05 April 2015

Risen indeed!

Your weekly Dose of Spurgeon
The PyroManiacs devote some space each weekend to highlights from the lifetime of works from the Prince of Preachers, Charles Haddon Spurgeon.  The following excerpt is from The Metropolitan Tabernacle Pulpit, volume 19, sermon number 1,106, "The Lord is risen indeed."
"Is it not true that a clearer understanding of the rising again of our Lord is, through the power of the Holy Spirit, the very surest means of bringing our minds into peace?"

When he rose he did not bring away the costly aromatics in which his body had been wrapped, but he left them there. Joseph brought about one hundred pounds weight of myrrh and aloes, and the odour remaineth still. In the sweetest spiritual sense, our Lord Jesus has filled the grave with fragrance. It no longer smells of corruption and foul decay, but we can sing with the poet of the sanctuary—

“Why should we tremble to convey 
These bodies to the tomb? 
There the dear flesh of Jesus lay, 
And left a long perfume.” 

Yonder lowly bed in the earth is now perfumed with costly spices and decked with sweet flowers, for on its pillow the truest Friend we have once laid his holy head. We will not start back with horror from the chambers of the dead, for the Lord himself has traversed them, and where he goes, no terror abides.

The Master also left his grave clothes behind him. He did not come from the tomb wrapped about with a winding-sheet; he did not wear the cerements of the tomb as the habiliments of life, but when Peter went into the sepulchre he saw the grave-clothes lying carefully folded by themselves.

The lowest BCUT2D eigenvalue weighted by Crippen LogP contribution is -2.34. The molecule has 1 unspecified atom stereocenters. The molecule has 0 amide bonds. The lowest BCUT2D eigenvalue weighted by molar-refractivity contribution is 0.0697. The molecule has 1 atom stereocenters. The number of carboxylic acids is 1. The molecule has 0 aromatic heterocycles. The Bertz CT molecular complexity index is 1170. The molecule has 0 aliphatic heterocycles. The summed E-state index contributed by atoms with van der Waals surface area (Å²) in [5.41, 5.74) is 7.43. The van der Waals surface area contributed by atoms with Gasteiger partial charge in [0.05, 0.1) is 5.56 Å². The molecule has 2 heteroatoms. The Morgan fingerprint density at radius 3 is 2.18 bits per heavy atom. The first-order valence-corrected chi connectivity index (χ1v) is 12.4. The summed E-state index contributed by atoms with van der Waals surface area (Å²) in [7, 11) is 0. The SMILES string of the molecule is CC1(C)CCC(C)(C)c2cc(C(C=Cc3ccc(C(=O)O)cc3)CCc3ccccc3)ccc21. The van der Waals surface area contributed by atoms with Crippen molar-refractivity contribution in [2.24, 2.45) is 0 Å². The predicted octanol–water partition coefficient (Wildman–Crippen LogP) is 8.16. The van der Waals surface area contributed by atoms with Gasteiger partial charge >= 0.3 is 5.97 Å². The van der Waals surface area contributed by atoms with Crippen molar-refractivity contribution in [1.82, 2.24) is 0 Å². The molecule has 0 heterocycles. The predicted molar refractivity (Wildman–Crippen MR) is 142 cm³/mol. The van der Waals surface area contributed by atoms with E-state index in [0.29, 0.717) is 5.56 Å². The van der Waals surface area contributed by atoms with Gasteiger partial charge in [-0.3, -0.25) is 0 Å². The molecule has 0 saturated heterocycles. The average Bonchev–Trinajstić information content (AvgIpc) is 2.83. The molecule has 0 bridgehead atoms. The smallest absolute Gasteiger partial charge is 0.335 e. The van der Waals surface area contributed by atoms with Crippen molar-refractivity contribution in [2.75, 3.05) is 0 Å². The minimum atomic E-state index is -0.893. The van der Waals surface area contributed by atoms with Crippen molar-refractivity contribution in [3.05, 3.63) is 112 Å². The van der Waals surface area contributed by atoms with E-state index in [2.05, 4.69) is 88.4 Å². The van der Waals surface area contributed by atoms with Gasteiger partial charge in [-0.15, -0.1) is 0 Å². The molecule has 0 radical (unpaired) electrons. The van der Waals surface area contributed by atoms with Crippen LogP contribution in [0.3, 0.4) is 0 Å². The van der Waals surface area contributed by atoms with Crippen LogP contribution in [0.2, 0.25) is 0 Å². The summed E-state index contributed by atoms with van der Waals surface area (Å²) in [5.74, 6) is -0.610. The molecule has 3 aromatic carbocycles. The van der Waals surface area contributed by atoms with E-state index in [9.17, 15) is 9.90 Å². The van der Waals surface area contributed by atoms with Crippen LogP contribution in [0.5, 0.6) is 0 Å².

What if I say he left them to be the hangings of the royal bed-chamber wherein his saints fall asleep? See how he has curtained our last bed! Our dormitory is no longer bare and drear, like a prison cell, but hung around with fair white linen and comely arras—a chamber fit for the repose of princes of the blood!

We will go to our last bed-chamber in peace, because Christ has furnished it for us. Or if we change the metaphor, I may say that our Lord has left those grave-clothes for us to look upon as pledges of his fellowship with us in our low estate, and reminders that as he has cast aside the death garments, even so shall we.

 He has risen from his couch and left his sleeping robes behind him, in token that at our waking there are other vestures ready for us also. What if I again change the figure, and say that as we have seen old tattered flags hung up in cathedrals and other national buildings, as the memorials of defeated enemies and victories won, so in the crypt where Jesus vanquished death his grave clothes are hung up as the trophies of his victory over death, and as assurances to us that all his people shall be more than conquerors through him that hath loved them.

“O death, where is thy sting? O grave, where is thy victory?”

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